Autumn always fills me with nostalgia.
Since moving to Oklahoma a year ago, I can hardly tell when summer ends and fall begins. Right now the weather still pretends to be summer and the sun still burns my scalp. But for one split second the other day, I smelled autumn.
And when I smelled the first whiff of fall in the air, the memories crowded in, close and vivid.
I remember crisp autumns in New England, where my family and I used to enjoy a magical kaleidoscope of colors as we traveled to minister in small northeastern churches. I remember clearly the majestic sweep of the Green Mountains in Vermont, the white lighthouses on rocky shores in Maine, and the long walks deep in the woods in Connecticut. I remember eating crab soup and trying to like lobster.
Every other year we traveled to the West, and come October or November we’d find ourselves in Washington and Oregon, with their drowsy mists and rain and fog. The glorious rainforests in Washington still make me gasp as I think of the miles of tangled vines and towering trees, with the evening light seeping through branches to cover everything in an ethereal blanket.
Although we enjoyed the beauty surrounding us, daily life in the Marshall household carried a delicate balance between routine and flexibility. Sometimes we would sing for a random school chapel or go to a restaurant with a pastor, but Mom liked to keep to a structured schedule. Regular school work and practice sessions filled our days.
Finding a quiet Sunday school classroom in which to do my homeschool proved a challenge. If I was lucky, there might be a heater in the room I chose. Even so, I would usually wear my winter coat.
Soon the call for lunch would resound throughout the church building. Crowding into the bus with my siblings, we would eat potato soup Mom had prepared and maybe a ham sandwich. The heater chugged mightily as we sat on pink vinyl couches and listened to my older brother, Jonathan, provide the day’s comedy routine.
In the afternoons you would inevitably hear my older sisters practicing songs from the John Thompson books on the church piano. Then it was group practice time. We would spend a couple of hours practicing old and new songs, then hurriedly get dressed for church, and prepare to minister through music and preaching that evening.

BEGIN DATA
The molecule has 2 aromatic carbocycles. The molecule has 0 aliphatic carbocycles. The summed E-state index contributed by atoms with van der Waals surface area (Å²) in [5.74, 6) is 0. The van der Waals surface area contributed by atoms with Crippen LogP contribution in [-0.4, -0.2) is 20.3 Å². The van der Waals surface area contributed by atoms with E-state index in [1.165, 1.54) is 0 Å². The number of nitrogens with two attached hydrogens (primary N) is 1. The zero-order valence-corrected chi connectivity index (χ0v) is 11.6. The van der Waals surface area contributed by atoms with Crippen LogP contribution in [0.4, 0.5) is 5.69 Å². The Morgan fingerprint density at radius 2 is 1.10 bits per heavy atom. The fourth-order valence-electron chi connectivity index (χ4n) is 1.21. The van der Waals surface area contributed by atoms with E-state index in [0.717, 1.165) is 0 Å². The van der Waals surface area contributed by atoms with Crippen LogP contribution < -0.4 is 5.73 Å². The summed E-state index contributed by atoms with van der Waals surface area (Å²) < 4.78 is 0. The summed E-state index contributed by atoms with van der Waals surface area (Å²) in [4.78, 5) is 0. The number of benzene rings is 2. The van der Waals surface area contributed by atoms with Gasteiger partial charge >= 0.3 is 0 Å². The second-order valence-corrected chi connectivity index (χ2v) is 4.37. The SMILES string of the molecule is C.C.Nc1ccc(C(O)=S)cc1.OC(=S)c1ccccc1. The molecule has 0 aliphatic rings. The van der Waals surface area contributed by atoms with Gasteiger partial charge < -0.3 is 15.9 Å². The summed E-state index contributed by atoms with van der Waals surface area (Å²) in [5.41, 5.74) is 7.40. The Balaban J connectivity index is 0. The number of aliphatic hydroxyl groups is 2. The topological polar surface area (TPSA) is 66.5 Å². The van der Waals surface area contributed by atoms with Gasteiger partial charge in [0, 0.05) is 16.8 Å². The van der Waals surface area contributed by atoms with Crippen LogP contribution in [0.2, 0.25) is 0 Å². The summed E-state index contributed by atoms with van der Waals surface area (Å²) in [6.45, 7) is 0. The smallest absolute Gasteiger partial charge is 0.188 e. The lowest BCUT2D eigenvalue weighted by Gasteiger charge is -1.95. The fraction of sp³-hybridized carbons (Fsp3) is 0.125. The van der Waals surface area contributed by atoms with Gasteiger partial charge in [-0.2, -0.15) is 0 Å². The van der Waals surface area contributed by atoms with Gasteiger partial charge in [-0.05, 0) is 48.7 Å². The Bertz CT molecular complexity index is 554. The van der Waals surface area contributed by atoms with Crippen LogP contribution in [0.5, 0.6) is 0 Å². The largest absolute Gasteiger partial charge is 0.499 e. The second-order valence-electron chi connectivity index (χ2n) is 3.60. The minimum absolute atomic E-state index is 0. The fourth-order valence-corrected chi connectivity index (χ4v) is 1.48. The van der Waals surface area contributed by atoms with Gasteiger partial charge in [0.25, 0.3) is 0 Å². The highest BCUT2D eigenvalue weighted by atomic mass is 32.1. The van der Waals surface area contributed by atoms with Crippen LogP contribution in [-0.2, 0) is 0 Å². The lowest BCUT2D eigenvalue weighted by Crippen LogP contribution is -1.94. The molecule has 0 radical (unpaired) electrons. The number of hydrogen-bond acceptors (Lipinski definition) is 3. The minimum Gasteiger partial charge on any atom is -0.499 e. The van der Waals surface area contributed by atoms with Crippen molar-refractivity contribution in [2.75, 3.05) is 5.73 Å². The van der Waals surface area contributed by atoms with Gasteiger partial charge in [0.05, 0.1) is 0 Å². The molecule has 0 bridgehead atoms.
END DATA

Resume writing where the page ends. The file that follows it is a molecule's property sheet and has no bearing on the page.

Recently, my dad mentioned that this month marks forty years since the day our family began traveling in evangelism. Forty years! Curiosity tugged at me, and once again I pulled out our first family diary from those days. On September 23, 1976, the entry reads:
11:35 a.m. Bronx – Departure
“We had a frantic day of moving out of the parsonage, with everyone tired and dazed from three days of moving, with many visitors and a crowd of well-wishers to send us off. We left . . . with a prayer circle in the driveway.”
Such simple words, but they mark the beginning of the Marshall family adventures. That day was just another fall day in Lynbrook, New York, but for one family it was the next step in a life of faith. Dad and Mom and six sisters left that driveway, uncertain of anything but God’s direction for the next few stops.
Looking back is a good exercise, as long as it leads us to look forward.
Now that I can look back and trace God’s hand on my family’s journey, I see how God led all of us, step by step. The path was not always easy, but His presence was always near. We watched God provide for our needs, give us opportunities to serve, and send us little miracles.
Having taken a few steps of faith myself in the past few years, I can say that God has done the same for me. Autumn brings back not only the memories of how God has led my family, but also the memories of how He has led me—walking beside me, holding my hand, forging a new path in front of me. And I am thankful to know that He will keep leading me, step by step.